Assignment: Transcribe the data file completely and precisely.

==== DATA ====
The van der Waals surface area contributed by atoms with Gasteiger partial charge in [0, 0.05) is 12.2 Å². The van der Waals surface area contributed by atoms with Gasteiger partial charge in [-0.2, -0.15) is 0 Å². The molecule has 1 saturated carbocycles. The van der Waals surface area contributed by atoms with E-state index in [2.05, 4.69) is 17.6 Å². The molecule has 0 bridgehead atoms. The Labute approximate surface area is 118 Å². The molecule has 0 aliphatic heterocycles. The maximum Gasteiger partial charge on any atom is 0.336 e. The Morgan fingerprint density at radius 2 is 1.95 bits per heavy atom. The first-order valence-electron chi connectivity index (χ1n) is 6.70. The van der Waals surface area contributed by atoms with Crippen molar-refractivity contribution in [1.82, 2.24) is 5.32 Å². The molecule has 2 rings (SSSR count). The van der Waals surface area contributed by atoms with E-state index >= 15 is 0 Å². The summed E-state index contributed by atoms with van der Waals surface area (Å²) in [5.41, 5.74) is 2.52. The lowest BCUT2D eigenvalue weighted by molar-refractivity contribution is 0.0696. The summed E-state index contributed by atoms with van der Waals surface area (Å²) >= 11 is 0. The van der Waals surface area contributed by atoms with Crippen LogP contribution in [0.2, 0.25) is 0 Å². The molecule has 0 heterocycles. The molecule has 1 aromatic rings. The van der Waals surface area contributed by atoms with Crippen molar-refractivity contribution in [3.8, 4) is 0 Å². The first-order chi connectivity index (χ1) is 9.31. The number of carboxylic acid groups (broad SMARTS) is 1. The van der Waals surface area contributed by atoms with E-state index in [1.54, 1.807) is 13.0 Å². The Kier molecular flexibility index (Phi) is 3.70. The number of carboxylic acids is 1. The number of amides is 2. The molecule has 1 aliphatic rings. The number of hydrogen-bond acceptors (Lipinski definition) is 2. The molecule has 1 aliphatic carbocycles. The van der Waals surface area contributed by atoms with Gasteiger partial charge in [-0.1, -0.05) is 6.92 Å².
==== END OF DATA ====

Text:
The van der Waals surface area contributed by atoms with Gasteiger partial charge in [0, 0.05) is 12.2 Å². The van der Waals surface area contributed by atoms with Gasteiger partial charge in [-0.2, -0.15) is 0 Å². The molecule has 1 saturated carbocycles. The van der Waals surface area contributed by atoms with E-state index in [2.05, 4.69) is 17.6 Å². The molecule has 0 bridgehead atoms. The Labute approximate surface area is 118 Å². The molecule has 0 aliphatic heterocycles. The maximum Gasteiger partial charge on any atom is 0.336 e. The Morgan fingerprint density at radius 2 is 1.95 bits per heavy atom. The first-order valence-electron chi connectivity index (χ1n) is 6.70. The van der Waals surface area contributed by atoms with Crippen molar-refractivity contribution in [1.82, 2.24) is 5.32 Å². The molecule has 2 rings (SSSR count). The van der Waals surface area contributed by atoms with E-state index >= 15 is 0 Å². The summed E-state index contributed by atoms with van der Waals surface area (Å²) in [5.41, 5.74) is 2.52. The lowest BCUT2D eigenvalue weighted by molar-refractivity contribution is 0.0696. The summed E-state index contributed by atoms with van der Waals surface area (Å²) >= 11 is 0. The van der Waals surface area contributed by atoms with Crippen LogP contribution in [0.2, 0.25) is 0 Å². The molecule has 0 heterocycles. The molecule has 1 aromatic rings. The van der Waals surface area contributed by atoms with Crippen molar-refractivity contribution in [3.8, 4) is 0 Å². The first-order chi connectivity index (χ1) is 9.31. The number of carboxylic acid groups (broad SMARTS) is 1. The van der Waals surface area contributed by atoms with E-state index in [1.54, 1.807) is 13.0 Å². The Kier molecular flexibility index (Phi) is 3.70. The number of carboxylic acids is 1. The number of amides is 2. The molecule has 1 aliphatic rings. The number of hydrogen-bond acceptors (Lipinski definition) is 2. The molecule has 1 aliphatic carbocycles. The van der Waals surface area contributed by atoms with Gasteiger partial charge in [-0.1, -0.05) is 6.92 Å².